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Wednesday 24 Sep 2014

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The Night Watch – Anna Maxwell Martin plays Kay

What initially attracted you to the role of Kay?

It was meeting Richard Laxton, the director – who I really like – I really wanted to work with him and I thought it was a strong ensemble project, with good female roles.

What do you most admire about Kay?

I think what I most admire about her is also the most heartbreaking thing about her: that she is really strident about her sexuality and doesn't hide it; but she really believes the war will herald a new age for women.

When the war ends – if anything – the reverse is true, a lot of what has been achieved during the war is overturned. Kay has a resilience and determination during the war to show she is gay and openly proud of it.

After the war it's unfortunate because she goes in on herself. She's crushed by the fact everything has returned to the way it was before and by heartbreak. I think that's what I admire about her, she's willing to be a brave person about who she is.

Do you understand her motivations?

Absolutely; Kay is someone who wants to express her sexuality freely and why shouldn't she? Why should she live in a time when she can't do that? She's a strong, tough person, who in many ways is as strong as a man.

I think she likes proving that side to herself. When the war ends, a lot of her raison d'être stops as well, which is very difficult for her.

I can see where she's coming from. We live in a very liberated society in the Western world and we often take that for granted.

How would you define Kay's relationship with Helen?

It's incredibly dysfunctional, that's what really drew me to the piece. It's a very interesting love triangle between the three of them and they're never in love with the right person. They all love the person that doesn't love them wholeheartedly: Julia's in love with Kay, Kay's in love with Helen, Helen's in love with Julia.

You do wonder how much Kay's pressured Helen into being with her. You certainly get the impression with Helen that she's feels she hasn't a choice in it, so of course it's going to go wrong.

How does Helen feel about Julia?

She's utterly infatuated with Julia, Julia is perhaps still harbouring her love for Kay and wants to hurt her, you don't know what Julia's motivation is and her being with Helen is very interesting: Is it just to hurt Kay or is it genuine affection for Helen? It's strange.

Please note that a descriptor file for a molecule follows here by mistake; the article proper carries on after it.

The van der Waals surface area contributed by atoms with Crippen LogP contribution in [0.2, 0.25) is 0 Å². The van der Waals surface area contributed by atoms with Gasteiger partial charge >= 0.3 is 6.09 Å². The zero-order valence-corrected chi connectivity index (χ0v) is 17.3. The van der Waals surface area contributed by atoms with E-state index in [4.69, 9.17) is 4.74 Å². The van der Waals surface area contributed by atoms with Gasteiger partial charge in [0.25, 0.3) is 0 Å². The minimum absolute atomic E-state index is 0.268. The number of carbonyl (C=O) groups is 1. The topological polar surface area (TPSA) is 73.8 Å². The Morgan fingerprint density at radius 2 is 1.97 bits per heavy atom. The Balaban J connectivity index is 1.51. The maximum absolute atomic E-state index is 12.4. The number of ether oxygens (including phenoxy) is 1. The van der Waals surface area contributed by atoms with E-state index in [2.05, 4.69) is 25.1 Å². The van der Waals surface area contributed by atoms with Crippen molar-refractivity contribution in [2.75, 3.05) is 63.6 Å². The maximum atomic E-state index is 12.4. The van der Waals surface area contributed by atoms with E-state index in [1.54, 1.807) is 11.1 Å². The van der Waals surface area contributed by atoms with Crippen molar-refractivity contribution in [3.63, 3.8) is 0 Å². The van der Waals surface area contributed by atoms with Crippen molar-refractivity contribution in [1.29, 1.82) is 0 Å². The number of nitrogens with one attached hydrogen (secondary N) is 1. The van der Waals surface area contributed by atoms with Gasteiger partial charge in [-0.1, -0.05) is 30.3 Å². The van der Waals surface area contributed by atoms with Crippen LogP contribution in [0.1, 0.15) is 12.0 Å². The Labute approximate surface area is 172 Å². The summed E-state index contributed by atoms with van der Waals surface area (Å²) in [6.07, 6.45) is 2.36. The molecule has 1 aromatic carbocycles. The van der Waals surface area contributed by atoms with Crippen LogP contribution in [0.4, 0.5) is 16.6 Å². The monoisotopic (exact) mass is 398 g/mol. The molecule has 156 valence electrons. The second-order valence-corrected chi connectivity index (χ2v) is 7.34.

Do you think Julia got together with Helen out of spite?

There was a scene that was going to be cut and it really explained Julia and Kay's relationship otherwise you didn't see it at all and I fought very hard for it, because I felt it was necessary to the story for people to see how Julia was a weakened person when she's around Kay.

Julia isn't this strong feminist, outspoken, intelligent, ravishing woman; she's sort of frail and desperate for Kay to love her.

I thought it was really important to the story as it explains the love triangle.

Did you feel it was quite surprising Julia behaves in that way with Kay?

It's great to see Julia being so desperate and Kay being very strong, because all you really see is Kay being a complete wuss around Helen because she's so desperately in love with her.

It is important to show another side to Kay and that if is she wasn't beholden to someone in this terribly toxic way – as she is with Helen – she'd be a different person.

Of course love and obsessive love makes us into quite ugly people and it turns Kay into quite an ugly, desperate sort of person. She almost makes you cringe watching her, you think: stop kissing Helen, stop touching her all the time, because Helen never reciprocates.

I said to Claire Foy I'm sorry I have to paw you all the time, because Kay has to touch her all the time.

How did you find those intimate scenes with Claire Foy?

We just had a really good giggle and laugh, we giggled a lot. We got on so well, thank God! We all did, all the girls got on really well. And actually it's much easier doing a scene like that with a woman rather than with a man.

When you do an intimate scene with a man, it is often awkward, so actually it was fine.

Although, I did keep head-butting Claire, because my husband is a lot larger her – every take I'd manage to head butt her!

What's your favourite scene?

I really enjoyed doing the scene with Claudie Blakely, because rather brilliantly for a drama this one wasn't over written and so you relished the dialogue. Obviously Claudie's brilliant too.

I did do a lot of walking around, I mean I had endless scenes looking really miserable; I would go into work and ask what are we doing today, and they'd say: "you're just walking", and my response was: "Oh, I can't walk around anymore looking moody, smoking a cigarette!"

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